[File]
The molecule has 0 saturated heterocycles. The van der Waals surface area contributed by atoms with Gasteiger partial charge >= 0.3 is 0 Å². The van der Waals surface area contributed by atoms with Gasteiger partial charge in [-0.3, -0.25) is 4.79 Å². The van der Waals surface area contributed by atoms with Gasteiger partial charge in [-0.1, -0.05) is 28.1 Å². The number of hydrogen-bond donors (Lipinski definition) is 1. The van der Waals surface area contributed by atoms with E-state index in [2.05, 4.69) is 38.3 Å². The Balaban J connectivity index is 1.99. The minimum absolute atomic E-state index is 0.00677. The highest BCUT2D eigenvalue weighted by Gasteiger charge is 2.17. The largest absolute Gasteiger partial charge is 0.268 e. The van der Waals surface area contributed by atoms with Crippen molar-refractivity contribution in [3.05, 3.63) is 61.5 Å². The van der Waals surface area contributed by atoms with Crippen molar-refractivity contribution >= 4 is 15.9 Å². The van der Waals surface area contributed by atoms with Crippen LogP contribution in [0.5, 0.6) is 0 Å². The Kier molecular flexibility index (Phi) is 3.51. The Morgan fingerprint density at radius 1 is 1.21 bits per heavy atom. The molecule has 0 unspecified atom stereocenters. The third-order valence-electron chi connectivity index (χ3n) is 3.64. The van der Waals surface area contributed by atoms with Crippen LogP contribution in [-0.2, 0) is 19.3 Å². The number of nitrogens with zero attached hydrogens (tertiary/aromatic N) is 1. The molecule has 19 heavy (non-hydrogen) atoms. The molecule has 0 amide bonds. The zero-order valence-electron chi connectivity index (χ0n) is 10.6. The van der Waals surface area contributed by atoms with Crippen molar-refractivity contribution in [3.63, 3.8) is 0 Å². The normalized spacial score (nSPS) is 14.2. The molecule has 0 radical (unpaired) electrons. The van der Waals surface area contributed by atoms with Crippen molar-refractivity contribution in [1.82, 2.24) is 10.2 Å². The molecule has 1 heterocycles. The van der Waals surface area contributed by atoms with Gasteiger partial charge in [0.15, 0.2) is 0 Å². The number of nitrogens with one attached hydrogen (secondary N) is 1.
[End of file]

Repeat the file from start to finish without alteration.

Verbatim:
The molecule has 0 saturated heterocycles. The van der Waals surface area contributed by atoms with Gasteiger partial charge >= 0.3 is 0 Å². The van der Waals surface area contributed by atoms with Gasteiger partial charge in [-0.3, -0.25) is 4.79 Å². The van der Waals surface area contributed by atoms with Gasteiger partial charge in [-0.1, -0.05) is 28.1 Å². The number of hydrogen-bond donors (Lipinski definition) is 1. The van der Waals surface area contributed by atoms with E-state index in [2.05, 4.69) is 38.3 Å². The Balaban J connectivity index is 1.99. The minimum absolute atomic E-state index is 0.00677. The highest BCUT2D eigenvalue weighted by Gasteiger charge is 2.17. The largest absolute Gasteiger partial charge is 0.268 e. The van der Waals surface area contributed by atoms with Crippen molar-refractivity contribution in [3.05, 3.63) is 61.5 Å². The van der Waals surface area contributed by atoms with Crippen molar-refractivity contribution >= 4 is 15.9 Å². The van der Waals surface area contributed by atoms with Crippen LogP contribution in [0.5, 0.6) is 0 Å². The Kier molecular flexibility index (Phi) is 3.51. The Morgan fingerprint density at radius 1 is 1.21 bits per heavy atom. The molecule has 0 unspecified atom stereocenters. The third-order valence-electron chi connectivity index (χ3n) is 3.64. The van der Waals surface area contributed by atoms with Crippen LogP contribution in [-0.2, 0) is 19.3 Å². The number of nitrogens with zero attached hydrogens (tertiary/aromatic N) is 1. The molecule has 19 heavy (non-hydrogen) atoms. The molecule has 0 amide bonds. The zero-order valence-electron chi connectivity index (χ0n) is 10.6. The van der Waals surface area contributed by atoms with Crippen molar-refractivity contribution in [3.63, 3.8) is 0 Å². The normalized spacial score (nSPS) is 14.2. The molecule has 0 radical (unpaired) electrons. The van der Waals surface area contributed by atoms with Crippen molar-refractivity contribution in [1.82, 2.24) is 10.2 Å². The molecule has 1 heterocycles. The van der Waals surface area contributed by atoms with Gasteiger partial charge in [0.15, 0.2) is 0 Å². The number of nitrogens with one attached hydrogen (secondary N) is 1.